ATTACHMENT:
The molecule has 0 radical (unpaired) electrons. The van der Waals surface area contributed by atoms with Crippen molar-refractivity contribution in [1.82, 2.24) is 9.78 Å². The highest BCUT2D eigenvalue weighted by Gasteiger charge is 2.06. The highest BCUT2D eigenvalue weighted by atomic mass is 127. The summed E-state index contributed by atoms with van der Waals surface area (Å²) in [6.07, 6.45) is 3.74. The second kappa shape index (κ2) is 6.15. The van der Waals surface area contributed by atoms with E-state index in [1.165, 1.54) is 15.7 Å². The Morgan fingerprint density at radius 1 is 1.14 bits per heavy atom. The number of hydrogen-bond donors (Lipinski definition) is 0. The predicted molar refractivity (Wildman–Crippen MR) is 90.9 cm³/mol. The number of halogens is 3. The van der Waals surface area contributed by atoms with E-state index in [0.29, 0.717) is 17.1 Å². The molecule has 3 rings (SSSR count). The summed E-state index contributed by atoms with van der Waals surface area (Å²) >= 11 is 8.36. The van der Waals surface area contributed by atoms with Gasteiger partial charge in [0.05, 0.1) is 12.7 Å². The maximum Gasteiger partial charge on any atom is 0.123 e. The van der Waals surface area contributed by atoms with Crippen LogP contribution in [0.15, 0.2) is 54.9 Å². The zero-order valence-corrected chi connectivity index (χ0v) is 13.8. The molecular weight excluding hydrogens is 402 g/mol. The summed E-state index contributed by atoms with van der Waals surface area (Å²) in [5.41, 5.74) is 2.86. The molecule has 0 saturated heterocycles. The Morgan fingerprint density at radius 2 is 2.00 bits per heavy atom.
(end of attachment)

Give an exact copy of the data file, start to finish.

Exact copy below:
The molecule has 0 radical (unpaired) electrons. The van der Waals surface area contributed by atoms with Crippen molar-refractivity contribution in [1.82, 2.24) is 9.78 Å². The highest BCUT2D eigenvalue weighted by Gasteiger charge is 2.06. The highest BCUT2D eigenvalue weighted by atomic mass is 127. The summed E-state index contributed by atoms with van der Waals surface area (Å²) in [6.07, 6.45) is 3.74. The second kappa shape index (κ2) is 6.15. The van der Waals surface area contributed by atoms with E-state index in [1.165, 1.54) is 15.7 Å². The Morgan fingerprint density at radius 1 is 1.14 bits per heavy atom. The number of hydrogen-bond donors (Lipinski definition) is 0. The predicted molar refractivity (Wildman–Crippen MR) is 90.9 cm³/mol. The number of halogens is 3. The van der Waals surface area contributed by atoms with E-state index in [0.29, 0.717) is 17.1 Å². The molecule has 3 rings (SSSR count). The summed E-state index contributed by atoms with van der Waals surface area (Å²) >= 11 is 8.36. The van der Waals surface area contributed by atoms with Gasteiger partial charge in [0.05, 0.1) is 12.7 Å². The maximum Gasteiger partial charge on any atom is 0.123 e. The van der Waals surface area contributed by atoms with Crippen LogP contribution in [0.15, 0.2) is 54.9 Å². The zero-order valence-corrected chi connectivity index (χ0v) is 13.8. The molecular weight excluding hydrogens is 402 g/mol. The summed E-state index contributed by atoms with van der Waals surface area (Å²) in [5.41, 5.74) is 2.86. The molecule has 0 saturated heterocycles. The Morgan fingerprint density at radius 2 is 2.00 bits per heavy atom.